Navigating the globe with Google Earth can be fantastic but when you encounter outdated imagery or worse, blurry imagery, your whole experience seems to decrease in quality considerably. Many people have encountered such problems and it has become real concern for those that just want to enjoy their Google Earth sessions. Before we can proceed to find a solution for the problem, we must first understand what’s causing it. Let’s take a look at the possible reasons for which your Google Earth imagery might be blurry or outdated.
As you might know, the content you see in Google Earth is streamed to your device from Google’s network. This means that there is the possibility of not having streamed completely during a session, and ultimately this leads to having blurry imagery or outdated content. There are multiple reasons for which you might be experiencing an incomplete stream, such as having a poor internet connection.
There is no better content
Sometimes, having bad internet can lead to blurry imagery, but there are also situations in which you see outdated or blurry content because there’s nothing better to replace it with. While in other cases the problem is with the user’s setup, other times it’s all about Google not having a proper substitute for blurry content in an area. This might happen when that specific area is not very popular or known, or when there is little to no interest in seeing that area more clearly.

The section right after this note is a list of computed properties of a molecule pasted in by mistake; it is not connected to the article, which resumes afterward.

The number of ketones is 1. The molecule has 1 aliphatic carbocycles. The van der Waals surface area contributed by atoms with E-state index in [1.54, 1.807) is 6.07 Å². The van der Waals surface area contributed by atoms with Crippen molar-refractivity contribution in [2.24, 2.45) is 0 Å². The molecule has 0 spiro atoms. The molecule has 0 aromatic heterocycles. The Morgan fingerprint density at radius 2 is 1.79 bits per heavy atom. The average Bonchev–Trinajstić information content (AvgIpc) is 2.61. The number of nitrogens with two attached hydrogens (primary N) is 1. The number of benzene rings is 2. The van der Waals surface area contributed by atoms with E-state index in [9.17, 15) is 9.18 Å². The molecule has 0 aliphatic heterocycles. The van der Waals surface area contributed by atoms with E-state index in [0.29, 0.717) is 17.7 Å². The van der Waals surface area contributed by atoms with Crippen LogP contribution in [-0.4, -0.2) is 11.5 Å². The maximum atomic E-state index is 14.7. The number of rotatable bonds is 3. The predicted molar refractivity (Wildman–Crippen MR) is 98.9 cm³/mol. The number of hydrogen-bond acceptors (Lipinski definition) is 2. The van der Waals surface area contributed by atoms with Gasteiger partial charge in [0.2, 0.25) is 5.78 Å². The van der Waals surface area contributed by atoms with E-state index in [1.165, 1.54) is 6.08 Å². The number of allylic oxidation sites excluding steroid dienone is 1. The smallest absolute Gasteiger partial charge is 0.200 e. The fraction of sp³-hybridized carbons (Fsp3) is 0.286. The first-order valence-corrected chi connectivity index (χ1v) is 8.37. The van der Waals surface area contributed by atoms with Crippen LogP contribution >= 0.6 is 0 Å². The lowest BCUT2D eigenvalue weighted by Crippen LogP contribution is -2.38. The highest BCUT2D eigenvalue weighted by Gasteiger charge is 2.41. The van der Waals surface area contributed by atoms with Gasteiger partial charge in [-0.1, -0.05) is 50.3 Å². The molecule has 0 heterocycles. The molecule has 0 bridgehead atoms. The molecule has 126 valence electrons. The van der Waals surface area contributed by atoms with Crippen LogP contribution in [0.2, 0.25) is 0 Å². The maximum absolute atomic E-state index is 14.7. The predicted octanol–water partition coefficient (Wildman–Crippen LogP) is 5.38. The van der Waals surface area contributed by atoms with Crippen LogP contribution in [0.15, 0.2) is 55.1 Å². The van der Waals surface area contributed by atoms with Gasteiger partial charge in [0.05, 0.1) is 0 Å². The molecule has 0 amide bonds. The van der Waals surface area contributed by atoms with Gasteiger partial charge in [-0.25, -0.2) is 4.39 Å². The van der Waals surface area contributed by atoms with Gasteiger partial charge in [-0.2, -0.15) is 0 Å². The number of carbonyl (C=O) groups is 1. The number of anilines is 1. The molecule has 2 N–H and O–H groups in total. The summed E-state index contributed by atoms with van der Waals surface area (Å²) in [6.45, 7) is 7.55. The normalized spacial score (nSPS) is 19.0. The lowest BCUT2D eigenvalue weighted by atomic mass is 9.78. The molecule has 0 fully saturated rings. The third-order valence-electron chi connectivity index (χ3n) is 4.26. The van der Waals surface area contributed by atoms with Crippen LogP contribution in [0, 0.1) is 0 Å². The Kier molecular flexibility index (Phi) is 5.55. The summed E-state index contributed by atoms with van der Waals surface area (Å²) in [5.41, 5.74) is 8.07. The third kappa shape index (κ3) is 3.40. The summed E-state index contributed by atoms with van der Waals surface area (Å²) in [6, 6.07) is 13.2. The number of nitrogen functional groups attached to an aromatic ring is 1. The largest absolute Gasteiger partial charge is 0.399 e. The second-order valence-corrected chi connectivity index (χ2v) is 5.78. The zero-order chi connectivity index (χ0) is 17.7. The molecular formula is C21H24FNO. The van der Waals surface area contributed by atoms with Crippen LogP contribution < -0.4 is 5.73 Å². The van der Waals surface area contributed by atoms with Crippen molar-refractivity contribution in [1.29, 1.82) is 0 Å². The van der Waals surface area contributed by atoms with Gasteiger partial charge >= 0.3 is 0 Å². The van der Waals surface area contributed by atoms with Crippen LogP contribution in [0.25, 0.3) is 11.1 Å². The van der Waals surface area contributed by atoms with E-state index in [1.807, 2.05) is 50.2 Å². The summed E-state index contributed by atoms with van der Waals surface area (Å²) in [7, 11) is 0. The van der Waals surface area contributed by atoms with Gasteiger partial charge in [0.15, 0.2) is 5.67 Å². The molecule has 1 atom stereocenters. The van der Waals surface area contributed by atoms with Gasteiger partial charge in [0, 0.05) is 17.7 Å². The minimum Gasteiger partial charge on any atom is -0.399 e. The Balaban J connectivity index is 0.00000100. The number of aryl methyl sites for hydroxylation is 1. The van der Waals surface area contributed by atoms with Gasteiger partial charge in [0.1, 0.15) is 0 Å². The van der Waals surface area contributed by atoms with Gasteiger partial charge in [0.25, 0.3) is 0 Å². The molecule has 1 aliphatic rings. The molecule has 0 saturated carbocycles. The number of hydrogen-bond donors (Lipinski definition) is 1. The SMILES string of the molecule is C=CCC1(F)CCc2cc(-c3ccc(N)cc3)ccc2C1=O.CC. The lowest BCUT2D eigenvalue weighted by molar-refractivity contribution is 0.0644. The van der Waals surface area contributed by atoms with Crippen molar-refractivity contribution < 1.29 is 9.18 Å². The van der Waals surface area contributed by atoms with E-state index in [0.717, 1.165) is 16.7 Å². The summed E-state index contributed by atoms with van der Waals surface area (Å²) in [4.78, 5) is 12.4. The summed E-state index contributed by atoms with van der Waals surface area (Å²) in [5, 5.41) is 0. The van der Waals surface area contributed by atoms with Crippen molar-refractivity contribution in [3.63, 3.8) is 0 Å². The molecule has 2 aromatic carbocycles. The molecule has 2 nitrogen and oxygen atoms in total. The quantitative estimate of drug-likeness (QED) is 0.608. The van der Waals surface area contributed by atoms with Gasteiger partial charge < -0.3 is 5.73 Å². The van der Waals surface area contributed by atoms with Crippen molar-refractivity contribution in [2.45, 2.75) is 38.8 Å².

Fixing the problem
There are several solutions available that might solve this problem and allow users to continue navigating the globe with Google Earth. Let’s take a closer look at each of them, to see how this problem can be fixed.
Clearing the cache
An overloaded or faulty cache can lead to this problem as well so clearing it is a good way to fix the problem. In order to do this, go to Tools, then Options>Cache and finally choose Clear disk cache. If you’re on a Mac, navigate to Google Earth>Preferences in order to get to the Cache sub-menu.
Turning off this setting might help considerably with the blurry problem. In order to do this, navigate to Tools>Options (or Google Earth>Preferences on a Mac) and access the 3D View menu. Here, you will find the setting for turning off anisotropic filtering.
It’s also a good idea to check to see if the problem really is in the department you think it to be in. The first thing you should do is to turn off all your Places layers in order to make sure that you’re not blocking imagery with any layouts.
Also inspect the status bar (bottom of the screen) and see if it’s at 100%. If it is but you still get blurry imagery, it most likely means that there’s no high resolution option for that specific place or area. If it’s not at 100% however, there might be something wrong with your internet connection.